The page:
Discussing why population growth is still ignored or denied

Helen Kopnina, Haydn Washington
  • Chinese Journal of Population Resources and Environment, April 2016, Taylor & Francis
  • DOI: 10.1080/10042857.2016.1149296

Why silence on population growth?

What is it about?

Why silence on population growth? Due to a number of factors, the issue of population growth has become removed from the discussion on sustainability. I explore some of the ethical presumptions that underlie the issues linking population growth and sustainability. The greatest effort can be channeled into human- and women’s right related issues. UNICEF and human rights organizations note that in some countries like Bangladesh or Ghana the majority of women marries (or is forced to marry) before the age of 18 and has a number of children before the age of 21. One cannot say that the women necessarily choose to have these children. Also, see in my article: “By some estimates, there are about 215 million women who want access to contraception but are denied it and thus suffer unwanted pregnancies”.

Why is it important?

Due to a number of factors, the issue of population growth has become removed from the discussion on sustainability. We explore some of the ethical presumptions that underlie the issues linking population growth and sustainability. The greatest effort can be channelled into human- and women’s right related issues. UNICEF and human rights organizations note that in some countries like Bangladesh or Ghana the majority of women marries (or is forced to marry) before the age of 18 and has a number of children before the age of 21. One cannot say that the women necessarily choose to have these children. Also, see in my article: “By some estimates, there are about 215 million women who want access to contraception but are denied it and thus suffer unwanted pregnancies”.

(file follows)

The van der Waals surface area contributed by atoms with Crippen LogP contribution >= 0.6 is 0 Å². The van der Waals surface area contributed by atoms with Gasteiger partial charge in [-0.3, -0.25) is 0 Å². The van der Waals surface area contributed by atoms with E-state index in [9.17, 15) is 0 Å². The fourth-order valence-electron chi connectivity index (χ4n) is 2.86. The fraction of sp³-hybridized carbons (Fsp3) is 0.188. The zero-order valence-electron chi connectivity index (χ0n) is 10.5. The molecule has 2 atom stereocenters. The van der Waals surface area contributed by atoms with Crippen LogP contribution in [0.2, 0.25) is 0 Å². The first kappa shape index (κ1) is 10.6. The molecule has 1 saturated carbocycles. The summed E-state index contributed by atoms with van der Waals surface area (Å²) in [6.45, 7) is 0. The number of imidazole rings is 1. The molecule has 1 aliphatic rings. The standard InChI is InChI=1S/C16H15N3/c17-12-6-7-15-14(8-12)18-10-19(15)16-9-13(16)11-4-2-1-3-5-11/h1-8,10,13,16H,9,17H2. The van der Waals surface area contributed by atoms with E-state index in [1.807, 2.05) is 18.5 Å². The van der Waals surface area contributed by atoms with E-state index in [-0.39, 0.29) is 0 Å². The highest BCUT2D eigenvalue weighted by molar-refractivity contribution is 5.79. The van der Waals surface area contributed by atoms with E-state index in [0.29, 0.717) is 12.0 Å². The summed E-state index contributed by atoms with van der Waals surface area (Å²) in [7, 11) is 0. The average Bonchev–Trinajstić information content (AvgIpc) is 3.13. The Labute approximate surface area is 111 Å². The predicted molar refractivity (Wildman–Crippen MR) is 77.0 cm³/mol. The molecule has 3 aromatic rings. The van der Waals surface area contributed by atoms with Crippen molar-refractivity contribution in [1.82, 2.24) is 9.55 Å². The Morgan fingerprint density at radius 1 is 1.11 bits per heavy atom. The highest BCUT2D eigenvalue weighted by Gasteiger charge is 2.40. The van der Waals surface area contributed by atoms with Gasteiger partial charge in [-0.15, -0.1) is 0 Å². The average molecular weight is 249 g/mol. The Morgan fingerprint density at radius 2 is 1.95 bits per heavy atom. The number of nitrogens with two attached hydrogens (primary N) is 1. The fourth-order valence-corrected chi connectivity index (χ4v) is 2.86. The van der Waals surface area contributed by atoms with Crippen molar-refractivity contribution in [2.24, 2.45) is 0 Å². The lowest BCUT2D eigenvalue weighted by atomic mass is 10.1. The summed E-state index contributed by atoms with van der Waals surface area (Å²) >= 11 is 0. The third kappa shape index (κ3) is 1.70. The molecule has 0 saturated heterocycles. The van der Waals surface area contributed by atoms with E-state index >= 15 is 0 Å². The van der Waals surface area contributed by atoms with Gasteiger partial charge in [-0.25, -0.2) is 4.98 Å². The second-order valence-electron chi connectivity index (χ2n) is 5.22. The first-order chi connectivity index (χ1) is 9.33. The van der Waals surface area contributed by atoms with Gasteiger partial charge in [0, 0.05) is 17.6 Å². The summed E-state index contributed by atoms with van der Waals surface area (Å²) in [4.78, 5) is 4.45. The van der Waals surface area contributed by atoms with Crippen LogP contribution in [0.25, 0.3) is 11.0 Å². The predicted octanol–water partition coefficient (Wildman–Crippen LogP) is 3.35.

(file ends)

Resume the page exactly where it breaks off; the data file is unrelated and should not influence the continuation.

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http://dx.doi.org/10.1080/10042857.2016.1149296

The following have contributed to this page: Dr Helen Kopnina